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Region Stories

These stories illustrate how early childhood programs and services funded by First Things First make a difference for young children and families in communities across Arizona.

Specialized home visitation program helps Tucson boy catch up on developmental milestones

Maritza Vasquez expected her son’s tantrums when he was 2. By age 3, when Manuel’s tantrums became more frequent, she wanted help. 

“I wanted him to be prepared for when he entered preschool,” said Vasquez. “I wanted him to learn about socializing. He was having many tantrums.”

Vasquez enrolled in the Parents as Teachers Children with Special Needs program, funded by the First Things First Pima North Regional Partnership Council

The program provides a parent educator who visits the home to assess children for developmental milestones and delays. The parent educator also provides resources and teaches parents about healthy discipline, early childhood development and how to prepare their child for kindergarten. The program differs slightly from the regular Parents as Teachers program in that the parent educators are equipped to give greater support to children who are found to have moderate delays. 

“If children have a moderate delay, they often fall through the cracks,” said Megan Wills, chief community programs officer for Easterseals Blake Foundation/Parents as Teachers. “When kids start elementary school with these unaddressed minor delays, it affects their performance and experience in school. The parent educators have the expertise to navigate systems and support families with resources to help these children, so they can catch up before they start kindergarten.”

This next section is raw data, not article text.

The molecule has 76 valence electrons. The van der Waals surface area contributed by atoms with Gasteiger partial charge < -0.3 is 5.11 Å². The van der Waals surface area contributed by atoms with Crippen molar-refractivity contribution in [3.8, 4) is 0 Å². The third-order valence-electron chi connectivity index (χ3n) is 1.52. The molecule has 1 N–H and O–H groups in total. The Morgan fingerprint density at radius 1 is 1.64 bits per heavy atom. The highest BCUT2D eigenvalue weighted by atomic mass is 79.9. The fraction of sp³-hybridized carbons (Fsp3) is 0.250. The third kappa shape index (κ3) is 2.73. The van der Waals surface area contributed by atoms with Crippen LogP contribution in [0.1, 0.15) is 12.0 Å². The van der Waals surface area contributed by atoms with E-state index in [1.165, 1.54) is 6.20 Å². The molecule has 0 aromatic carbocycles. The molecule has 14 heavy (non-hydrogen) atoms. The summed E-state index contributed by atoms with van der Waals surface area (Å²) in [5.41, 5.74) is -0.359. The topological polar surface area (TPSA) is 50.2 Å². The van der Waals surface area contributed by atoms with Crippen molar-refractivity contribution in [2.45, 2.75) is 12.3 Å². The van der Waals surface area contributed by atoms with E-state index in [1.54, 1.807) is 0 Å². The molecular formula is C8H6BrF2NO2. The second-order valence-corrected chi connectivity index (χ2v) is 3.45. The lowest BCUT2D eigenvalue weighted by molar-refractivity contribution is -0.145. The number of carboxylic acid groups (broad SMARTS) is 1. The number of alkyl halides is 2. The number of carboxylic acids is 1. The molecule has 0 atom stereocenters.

Karla Hernandez, a parent educator, visited Vasquez at her home in Tucson and assessed Manuel using an Ages and Stages Questionnaire to find that he had a moderate delay in social-emotional and fine motor development. 

Hernandez started working with Vasquez on attachment with her son, using logical consequences for discipline and improving his nutrition. 

“We worked on him expressing his feelings,” said Hernandez. “We asked him to tell mom when he was happy, sad or mad. Then he started asking mom how she was feeling.” 

Vazquez said she saw his tantrums decrease and his social skills improve. 

He is able to talk about his emotions and reflect on his behaviors,” said Maritza Vasquez.

“He learned to follow instructions from other people other than mom and dad. We are having more positive interactions.”

For developing his fine motor skills, Hernandez gave Vasquez activities to do at their home using scissors, coloring, holding pencils and crayons and tracing his name and shapes. Vasquez dedicated an hour every day to sitting down with Manuel to do fine motor activities. 

“We set goals for the entire family, including dad, who was also involved in joining in the activities,” said Hernandez. 

They also started to introduce reading times with him to expand his vocabulary. 

He is very interested in making crafts, doing different activities, and he loves reading,” said Vasquez. 

In six months, Hernandez reassessed Manuel using the Ages and Stages Questionnaire and found he had caught up in his development. 

When it was time to go to preschool, Vazquez and her husband wanted Manuel to go to a Catholic preschool but couldn’t afford the tuition. 

“The school did an assessment with him,” said Hernandez. “He scored so well, he got a scholarship to go to the preschool there.”

Now at age 4, Manuel is doing well in preschool and on his way to having a great start in kindergarten. 

Renee Targos is the director of brand advancement at First Things First. You can reach her at rtargos@firstthingsfirst.org.​

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